Neddy questions his memory, but he also wonders whether he has simply denied reality to a dangerous degree. The journey starts off smoothly one summer afternoon, with Neddy being well received by his neighbors.
His peers have acted their age and faced adult problems, whereas he has resisted. He finds nothing and no one there — his family has somehow abandoned him without him even noticing.
Levy bought her Japanese lanterns. He helps himself to drinks at every stop and chats with the hosts for brief moments before moving on to the neighboring pools.
Through increasingly strange encounters with his neighbors and resurfacing ideas of some serious life problems, the once-vibrant Neddy begins to transform into a tired and confused older man. They can be depressed and in need of psychotherapy, and experience a variety of feelings including unhappiness, boredom, confusion, uncertainty, anger, doubt, a desire for new relationships, and a need to change.
Neddy has mastered the art of denial. Neddy realizes that the pools are becoming colder and increasingly more difficult to swim through. He seemed to remember having heard something about the Lindleys and their horses but the memory was unclear.
And everywhere he goes, people are drinking heavily, which suggests that there is something from which they are trying to escape or hide. The change in the authors tone when the character feels the coldness of autumn, while noticing red and yellow leaves, is one of despair.
During one part of the journey, Neddy is forced to take cover in a gazebo while a storm passes. The common midlife crises that people claim to experience have the power to rip families apart. Neddy is baffled, and leaves this house to the final chapter of his journey.
The time-lapse within the narrative provides a cryptic significance between the swimming pools and the climate change, where the character seems oblivious towards time. The change from the beginning of the journey to the end, show the rise in the characters blissful life to a cold and dark ending when he reaches his once happy home.
As the story comes to a close, Neddy arrives at his house only to find that it has been abandoned, his wife and children nowhere to be found. As Neddy carries on with his voyage, the weather continues its gradual transition from a bright and cheery summer afternoon to a cooler, stormy autumn eve and Neddy quickly loses his gumption and grows tired of the trip.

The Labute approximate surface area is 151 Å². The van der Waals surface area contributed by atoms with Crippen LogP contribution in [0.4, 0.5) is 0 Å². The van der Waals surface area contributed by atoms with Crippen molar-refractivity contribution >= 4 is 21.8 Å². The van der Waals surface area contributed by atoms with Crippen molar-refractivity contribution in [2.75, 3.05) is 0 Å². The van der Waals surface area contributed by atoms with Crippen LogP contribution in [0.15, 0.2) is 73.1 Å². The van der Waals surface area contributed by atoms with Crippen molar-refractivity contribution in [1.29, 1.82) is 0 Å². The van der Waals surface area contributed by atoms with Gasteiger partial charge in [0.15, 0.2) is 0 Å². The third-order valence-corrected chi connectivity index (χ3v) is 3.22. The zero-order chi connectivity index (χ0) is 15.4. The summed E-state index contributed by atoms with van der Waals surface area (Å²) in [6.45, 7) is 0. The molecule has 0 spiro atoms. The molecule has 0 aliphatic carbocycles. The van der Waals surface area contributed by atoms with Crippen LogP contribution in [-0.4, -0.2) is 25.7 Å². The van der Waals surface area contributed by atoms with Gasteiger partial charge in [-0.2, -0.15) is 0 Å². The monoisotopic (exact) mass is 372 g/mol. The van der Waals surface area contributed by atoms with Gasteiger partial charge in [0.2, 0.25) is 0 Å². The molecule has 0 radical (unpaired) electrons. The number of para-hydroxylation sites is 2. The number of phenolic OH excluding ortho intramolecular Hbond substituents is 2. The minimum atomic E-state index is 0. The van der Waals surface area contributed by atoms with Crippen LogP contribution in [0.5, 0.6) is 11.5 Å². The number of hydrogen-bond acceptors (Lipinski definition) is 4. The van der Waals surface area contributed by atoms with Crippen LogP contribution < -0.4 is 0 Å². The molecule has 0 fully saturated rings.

Extramarital affairs, alcoholism, gambling, and debt, all these activities gradually eat away at relationships every day. Although Neddy seems to have a full, happy life, he nevertheless remains isolated from others.
Neddy is slowly forced to acknowledge the fact that his married adult life may actually be one enormous lie. Even though Neddy names his pool path after his wife, Lucinda, he is cut off from her as well by virtue of his affair with Shirley Adams.
As the author describes, "His life was not confining and the delight he took in this observation could not be explained by its suggestion of escape" Cheever When Cheever describes, "He had swum too long, he had been immersed too long, and his nose and his throat were sore from the water" The return home is the most climactic event in the story.
Depression or some other type of psychological illness could be distracting Neddy, rendering him incapable of separating his memories from the reality which surrounds him. He wondered if the Lindleys had sold their horses or gone away for the summer and put them out to board.
In "The Swimmer," Cheever symbolizes a time-lapse resulting in despair, loneliness and denial which disguises a world full of bliss and exploration through swimming pools and exploration. The woman tells him that if he is there for more money, she will not give him any.
He has tried to ignore it, but its passage has proven to be inevitable. Levy had bought in Kyoto the year before last, or was it the year before that?
The extramarital affair also illustrates a disconnect between himself and his wife. However, things slowly begin to change. Unfortunately for Neddy, he is too late in recognizing how painful his actions are to his family.Apr 29, · An Interpretation of "The Swimmer" by John Cheever.
Updated on September 13, Rebekah Nydam. more. The aquatic adventure Neddy Merrill embarks upon in John Cheever’s short story “The Swimmer” seems at first to be the light-hearted and innocent idea of a middle-aged man in an affluent community.
Neddy, a Reviews: "The Swimmer" is a short story by John Cheever that was first published in Use of Point of View, Setting and Symbolism in The Swimmer, by John Cheever Words Jul 8th, 4 Pages “The Swimmer,” a short fiction by John Cheever, presents a theme to the reader about the unavoidable changes of life.
Use of Symbolism, Tone, and Irony in The Swimmer, by John Cheever Essay - Finding home boarded up; a sensation of coldness and unwelcoming takes over. Sudden misfortunes arise from what was once a perfect life, and the world appears upside-down. The use of symbols in Cheever's "The swimmer" The Beginning "The pool, fed by an artesian well with a high iron content, was a pale shade of green Symbols The swimming pool The storm/rain The Beginning "It was one of those midsummer Sundays when everyone sits around saying.
" I drank too much last night.". John Cheever does not merely state the theme of his story, he expresses his theme, as a good writer should, in a variety of metaphors and analogies coupled with powerful imagery.
In The Swimmer, Cheever writes and underscores his primary theme of alcoholism in many ways, such as his use of autumnal.Download